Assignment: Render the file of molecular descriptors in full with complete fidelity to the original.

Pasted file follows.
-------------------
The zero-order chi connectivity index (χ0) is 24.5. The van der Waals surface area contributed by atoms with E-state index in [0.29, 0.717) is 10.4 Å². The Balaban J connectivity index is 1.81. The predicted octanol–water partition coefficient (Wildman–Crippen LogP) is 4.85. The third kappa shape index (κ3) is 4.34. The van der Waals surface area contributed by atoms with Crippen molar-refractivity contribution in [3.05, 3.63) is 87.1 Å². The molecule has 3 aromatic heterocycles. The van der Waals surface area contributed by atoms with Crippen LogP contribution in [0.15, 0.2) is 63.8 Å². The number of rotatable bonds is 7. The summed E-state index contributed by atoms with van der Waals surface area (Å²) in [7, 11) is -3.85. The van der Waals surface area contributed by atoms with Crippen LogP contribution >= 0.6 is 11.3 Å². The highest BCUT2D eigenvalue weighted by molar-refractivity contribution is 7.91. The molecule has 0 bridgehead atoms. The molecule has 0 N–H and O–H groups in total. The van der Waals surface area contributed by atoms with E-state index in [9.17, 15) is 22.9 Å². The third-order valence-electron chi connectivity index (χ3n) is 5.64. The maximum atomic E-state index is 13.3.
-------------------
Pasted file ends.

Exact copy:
The zero-order chi connectivity index (χ0) is 24.5. The van der Waals surface area contributed by atoms with E-state index in [0.29, 0.717) is 10.4 Å². The Balaban J connectivity index is 1.81. The predicted octanol–water partition coefficient (Wildman–Crippen LogP) is 4.85. The third kappa shape index (κ3) is 4.34. The van der Waals surface area contributed by atoms with Crippen molar-refractivity contribution in [3.05, 3.63) is 87.1 Å². The molecule has 3 aromatic heterocycles. The van der Waals surface area contributed by atoms with Crippen LogP contribution in [0.15, 0.2) is 63.8 Å². The number of rotatable bonds is 7. The summed E-state index contributed by atoms with van der Waals surface area (Å²) in [7, 11) is -3.85. The van der Waals surface area contributed by atoms with Crippen LogP contribution >= 0.6 is 11.3 Å². The highest BCUT2D eigenvalue weighted by molar-refractivity contribution is 7.91. The molecule has 0 bridgehead atoms. The molecule has 0 N–H and O–H groups in total. The van der Waals surface area contributed by atoms with E-state index in [9.17, 15) is 22.9 Å². The third-order valence-electron chi connectivity index (χ3n) is 5.64. The maximum atomic E-state index is 13.3.